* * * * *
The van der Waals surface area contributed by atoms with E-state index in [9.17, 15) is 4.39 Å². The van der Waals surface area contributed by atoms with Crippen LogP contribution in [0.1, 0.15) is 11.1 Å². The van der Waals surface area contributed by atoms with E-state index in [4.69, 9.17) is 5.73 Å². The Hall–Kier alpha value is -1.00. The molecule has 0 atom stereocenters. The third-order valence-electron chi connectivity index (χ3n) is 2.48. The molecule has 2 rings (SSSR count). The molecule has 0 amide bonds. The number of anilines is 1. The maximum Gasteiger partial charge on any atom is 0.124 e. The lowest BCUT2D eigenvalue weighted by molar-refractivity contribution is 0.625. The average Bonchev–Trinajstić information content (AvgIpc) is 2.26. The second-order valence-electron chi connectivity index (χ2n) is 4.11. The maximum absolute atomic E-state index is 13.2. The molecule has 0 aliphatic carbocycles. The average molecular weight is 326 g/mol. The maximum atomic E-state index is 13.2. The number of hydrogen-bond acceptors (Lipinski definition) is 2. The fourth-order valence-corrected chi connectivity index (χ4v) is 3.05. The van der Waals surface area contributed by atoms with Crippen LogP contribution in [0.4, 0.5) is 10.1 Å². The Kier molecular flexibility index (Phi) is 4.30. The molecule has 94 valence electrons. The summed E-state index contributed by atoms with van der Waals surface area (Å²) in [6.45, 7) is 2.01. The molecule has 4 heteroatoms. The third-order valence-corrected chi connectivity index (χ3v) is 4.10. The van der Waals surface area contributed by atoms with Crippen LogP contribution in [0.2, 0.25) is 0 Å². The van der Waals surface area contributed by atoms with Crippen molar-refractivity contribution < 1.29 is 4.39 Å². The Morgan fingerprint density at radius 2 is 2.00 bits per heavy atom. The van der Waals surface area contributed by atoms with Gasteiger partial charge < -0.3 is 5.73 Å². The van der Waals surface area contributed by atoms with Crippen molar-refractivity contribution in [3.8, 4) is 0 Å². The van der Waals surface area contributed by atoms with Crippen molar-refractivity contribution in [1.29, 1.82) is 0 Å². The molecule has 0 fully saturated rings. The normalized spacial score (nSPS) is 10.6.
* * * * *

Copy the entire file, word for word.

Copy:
The van der Waals surface area contributed by atoms with E-state index in [9.17, 15) is 4.39 Å². The van der Waals surface area contributed by atoms with Crippen LogP contribution in [0.1, 0.15) is 11.1 Å². The van der Waals surface area contributed by atoms with E-state index in [4.69, 9.17) is 5.73 Å². The Hall–Kier alpha value is -1.00. The molecule has 0 atom stereocenters. The third-order valence-electron chi connectivity index (χ3n) is 2.48. The molecule has 2 rings (SSSR count). The molecule has 0 amide bonds. The number of anilines is 1. The maximum Gasteiger partial charge on any atom is 0.124 e. The lowest BCUT2D eigenvalue weighted by molar-refractivity contribution is 0.625. The average Bonchev–Trinajstić information content (AvgIpc) is 2.26. The second-order valence-electron chi connectivity index (χ2n) is 4.11. The maximum absolute atomic E-state index is 13.2. The molecule has 0 aliphatic carbocycles. The average molecular weight is 326 g/mol. The maximum atomic E-state index is 13.2. The number of hydrogen-bond acceptors (Lipinski definition) is 2. The fourth-order valence-corrected chi connectivity index (χ4v) is 3.05. The van der Waals surface area contributed by atoms with Crippen LogP contribution in [0.4, 0.5) is 10.1 Å². The Kier molecular flexibility index (Phi) is 4.30. The molecule has 94 valence electrons. The summed E-state index contributed by atoms with van der Waals surface area (Å²) in [6.45, 7) is 2.01. The molecule has 4 heteroatoms. The third-order valence-corrected chi connectivity index (χ3v) is 4.10. The van der Waals surface area contributed by atoms with Crippen LogP contribution in [0.2, 0.25) is 0 Å². The van der Waals surface area contributed by atoms with Crippen molar-refractivity contribution < 1.29 is 4.39 Å². The Morgan fingerprint density at radius 2 is 2.00 bits per heavy atom. The van der Waals surface area contributed by atoms with Gasteiger partial charge < -0.3 is 5.73 Å². The van der Waals surface area contributed by atoms with Crippen molar-refractivity contribution in [3.8, 4) is 0 Å². The van der Waals surface area contributed by atoms with Crippen molar-refractivity contribution in [1.29, 1.82) is 0 Å². The molecule has 0 fully saturated rings. The normalized spacial score (nSPS) is 10.6.